In Retrospect…

A few weeks ago, a friend of mine got beat up by her husband. He smashed a bottle over her head, hit her multiple times and ended up putting her in the hospital for a few days. He also threatened to harm himself.

She had no plans to call the police – but the police were called as per hospital policy. She has now put a restraining order on him and is in process of divorcing him.

What frustrates me is that it was that long ago – a month or two – that I came to her rescue. She had gotten into a terrible fight with her husband and she stayed with me for five days while I tried to support her and urged her to make arrangements to get out of what was already an explosive and bad situation. She refused, saying she loved him.

This situation makes me look back and see where I was when I was in my abusive relationship. I cried for days straight when I left him, and I didn’t tell social media about it. I didn’t really tell anyone about it, except my sister and a couple of close friends. My family had had no idea of the abuse until I told them. My friends were shocked.

It took me years of rebuilding to get past it, and to this day, I still struggle with the after-effects. I still respond in certain ways because of it. I like to think that I am a survivor and I am healed and have moved on. But then something happens and I am reminded that no, I’ve not completely moved on. And honestly, maybe I never will.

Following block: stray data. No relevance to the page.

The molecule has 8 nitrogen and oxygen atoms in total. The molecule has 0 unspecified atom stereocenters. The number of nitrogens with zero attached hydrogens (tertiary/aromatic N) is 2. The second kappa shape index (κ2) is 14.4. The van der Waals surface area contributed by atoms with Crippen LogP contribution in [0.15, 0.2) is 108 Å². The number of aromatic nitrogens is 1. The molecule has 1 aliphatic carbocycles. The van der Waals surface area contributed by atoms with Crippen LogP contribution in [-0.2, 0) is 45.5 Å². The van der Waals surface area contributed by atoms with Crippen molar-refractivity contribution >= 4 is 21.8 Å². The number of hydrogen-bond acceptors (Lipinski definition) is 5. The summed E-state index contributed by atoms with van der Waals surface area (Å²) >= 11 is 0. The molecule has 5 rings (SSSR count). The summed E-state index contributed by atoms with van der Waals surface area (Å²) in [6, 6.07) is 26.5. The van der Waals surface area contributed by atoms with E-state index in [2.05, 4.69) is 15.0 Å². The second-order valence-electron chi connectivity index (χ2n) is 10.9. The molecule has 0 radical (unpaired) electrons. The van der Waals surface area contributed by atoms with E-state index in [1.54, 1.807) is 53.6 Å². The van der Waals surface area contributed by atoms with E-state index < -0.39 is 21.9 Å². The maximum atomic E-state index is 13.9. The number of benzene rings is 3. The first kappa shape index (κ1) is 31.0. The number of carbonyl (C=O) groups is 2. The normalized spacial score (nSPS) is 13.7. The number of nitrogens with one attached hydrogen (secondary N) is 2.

It’s easy to get frustrated and angry with people who are still in abusive situations and who don’t leave. It’s easy to get angry when they refuse to see what is so clearly seen from the outside. It’s easy to lose our empathy and understanding.

Be kind to each other. Support. Be honest, be blunt, but be kind.

For those of you who have left – what are your thoughts? For those of you who have not – what are yours?

 

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Behind Closed Doors

I’m visiting a friend out of town this weekend. This friend of mine has been in my life since I was 18 years old – so we are talking 16 years of friendship. She has seen all of my relationship, the good, the bad and the ugly. She has been in some bad relationships herself.